Color mapping experiments: what the average human sees

In the late 1920s William David Wright and John Guild independently conducted a series of color matching experiments that mapped out all the colors the average human (meaning the average of the humans in the experiments) can see. In 1931 color scientists used the results of the Wright and Guild experiments to create the 1931 CIE XYZ color space (“XYZ” for short).

Visualizing XYZ

To visualize XYZ, think of a three-dimensional cartesian coordinate system (high school algebra) with axes labelled X, Y, and Z. In the XYZ color space, Y corresponds to relative luminance; Y also carries color information related to the eye’s “M” (yellow-green) cone response. X and Z carry additional information about how the cones in the human eye respond to light waves of varying frequencies.

Real colors and imaginary colors

Theoretically, the XYZ axes go off to infinity in both the positive and negative direction. However, not every set of coordinates in XYZ space corresponds to a color that the average human can see. XYZ coordinates that are outside the locus of colors mapped by the color matching experiments that led to the creation of the XYZ color space are called imaginary colors. XYZ coordinates that are inside the locus of colors mapped by the color matching experiments are called real colors.

Colors that weren’t measured

Not every being sees color exactly like the hypothetical average human. For example, birds, bees, dogs, and humans with nonstandard color perception don’t see the same colors in the same way as the average human. However, for purposes of the digital darkroom, the colors that are seen by any being with non-standard color perception are neither real nor imaginary. Here’s why:

As mentioned in the first section of this article, light waves of different frequencies are out there in the world, but color happens in the eye and brain. One could do (and I’m sure color scientists have done) color matching experiments with human tetrachromats, with color-blind humans, and perhaps even with birds, bees, dogs, and etc. But the resulting “tetrachromat-XYZ” color space (or “color-blind-XYZ” color space, or “bird-XYZ” color space) wouldn’t be the same as the “average humans only” 1931 CIE XYZ color space. These alternative color spaces would have their own sets of real and imaginary colors.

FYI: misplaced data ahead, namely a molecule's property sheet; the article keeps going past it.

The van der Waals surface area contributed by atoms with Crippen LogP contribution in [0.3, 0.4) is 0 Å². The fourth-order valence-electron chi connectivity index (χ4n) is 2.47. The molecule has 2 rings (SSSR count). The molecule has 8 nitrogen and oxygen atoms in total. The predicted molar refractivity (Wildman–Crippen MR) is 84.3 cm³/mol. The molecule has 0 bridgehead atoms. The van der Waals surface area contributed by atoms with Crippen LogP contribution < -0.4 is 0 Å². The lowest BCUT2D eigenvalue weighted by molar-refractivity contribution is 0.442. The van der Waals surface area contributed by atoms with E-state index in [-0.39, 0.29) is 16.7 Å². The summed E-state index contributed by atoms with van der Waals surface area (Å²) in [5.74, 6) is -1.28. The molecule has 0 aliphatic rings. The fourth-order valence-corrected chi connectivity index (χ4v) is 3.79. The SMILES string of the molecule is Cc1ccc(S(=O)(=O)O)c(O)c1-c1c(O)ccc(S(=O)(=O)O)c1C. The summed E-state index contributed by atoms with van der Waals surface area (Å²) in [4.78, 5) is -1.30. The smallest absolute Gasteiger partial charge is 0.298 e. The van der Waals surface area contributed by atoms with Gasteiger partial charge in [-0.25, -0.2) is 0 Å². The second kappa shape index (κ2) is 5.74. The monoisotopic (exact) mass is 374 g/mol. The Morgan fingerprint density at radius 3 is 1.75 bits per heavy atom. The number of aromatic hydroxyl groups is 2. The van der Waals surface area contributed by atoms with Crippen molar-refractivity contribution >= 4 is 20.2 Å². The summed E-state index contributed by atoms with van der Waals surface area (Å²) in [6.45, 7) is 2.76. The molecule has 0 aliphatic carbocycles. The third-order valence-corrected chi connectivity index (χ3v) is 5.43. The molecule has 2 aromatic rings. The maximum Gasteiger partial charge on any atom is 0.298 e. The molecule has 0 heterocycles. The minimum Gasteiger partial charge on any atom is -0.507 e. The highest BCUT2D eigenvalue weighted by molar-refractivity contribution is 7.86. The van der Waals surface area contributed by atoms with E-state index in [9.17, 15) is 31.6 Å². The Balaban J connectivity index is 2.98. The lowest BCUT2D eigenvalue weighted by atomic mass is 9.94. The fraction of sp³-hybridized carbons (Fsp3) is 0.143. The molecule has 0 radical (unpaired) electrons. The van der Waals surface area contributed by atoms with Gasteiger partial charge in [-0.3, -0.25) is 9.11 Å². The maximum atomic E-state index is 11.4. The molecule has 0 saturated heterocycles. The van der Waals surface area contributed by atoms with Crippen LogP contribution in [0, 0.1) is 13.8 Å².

To summarize, if a flower reflects it (“it” being that complex phenomenon we call light) and a bee sees it, of course it’s real for the bee. And if a painting reflects it and a human tetrachromat sees it, it’s real for the tetrachromat. But as far as the 1931 CIE XYZ color space that we use in the digital darkroom is concerned, these “nonstandard color perception” colors aren’t real and aren’t imaginary, rather they simply weren’t measured during the color matching experiments that led to the creation of the XYZ color space.

1931 CIE XYZ

The CIE 1931 color spaces were the first defined quantitative links between physical pure colors (i.e. wavelengths) in the electromagnetic visible spectrum, and physiological perceived colors in human color vision.

The mathematical relationships that define these color spaces are essential tools for color management, important when dealing with color inks, illuminated displays, and recording devices such as digital cameras.

The XYZ color space is the basis of everything that relates to color in a color-managed image editing application.

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